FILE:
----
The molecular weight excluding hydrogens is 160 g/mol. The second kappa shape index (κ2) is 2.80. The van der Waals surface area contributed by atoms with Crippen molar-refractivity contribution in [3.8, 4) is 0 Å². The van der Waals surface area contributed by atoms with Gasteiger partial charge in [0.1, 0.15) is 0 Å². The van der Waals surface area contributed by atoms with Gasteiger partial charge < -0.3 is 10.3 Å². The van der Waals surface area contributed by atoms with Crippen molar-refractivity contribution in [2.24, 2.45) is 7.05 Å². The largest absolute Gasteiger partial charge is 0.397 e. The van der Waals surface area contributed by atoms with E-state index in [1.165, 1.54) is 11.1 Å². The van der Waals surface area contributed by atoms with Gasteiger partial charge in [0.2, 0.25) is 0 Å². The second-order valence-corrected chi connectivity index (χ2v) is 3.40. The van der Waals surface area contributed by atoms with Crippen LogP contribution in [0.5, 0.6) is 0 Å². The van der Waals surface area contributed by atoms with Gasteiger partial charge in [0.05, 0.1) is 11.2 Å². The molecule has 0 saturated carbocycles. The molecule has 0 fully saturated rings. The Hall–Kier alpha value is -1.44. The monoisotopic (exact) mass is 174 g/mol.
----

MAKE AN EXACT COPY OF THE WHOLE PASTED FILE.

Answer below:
The molecular weight excluding hydrogens is 160 g/mol. The second kappa shape index (κ2) is 2.80. The van der Waals surface area contributed by atoms with Crippen molar-refractivity contribution in [3.8, 4) is 0 Å². The van der Waals surface area contributed by atoms with Gasteiger partial charge in [0.1, 0.15) is 0 Å². The van der Waals surface area contributed by atoms with Gasteiger partial charge < -0.3 is 10.3 Å². The van der Waals surface area contributed by atoms with Crippen molar-refractivity contribution in [2.24, 2.45) is 7.05 Å². The largest absolute Gasteiger partial charge is 0.397 e. The van der Waals surface area contributed by atoms with E-state index in [1.165, 1.54) is 11.1 Å². The van der Waals surface area contributed by atoms with Gasteiger partial charge in [0.2, 0.25) is 0 Å². The second-order valence-corrected chi connectivity index (χ2v) is 3.40. The van der Waals surface area contributed by atoms with Crippen LogP contribution in [0.5, 0.6) is 0 Å². The van der Waals surface area contributed by atoms with Gasteiger partial charge in [0.05, 0.1) is 11.2 Å². The molecule has 0 saturated carbocycles. The molecule has 0 fully saturated rings. The Hall–Kier alpha value is -1.44. The monoisotopic (exact) mass is 174 g/mol.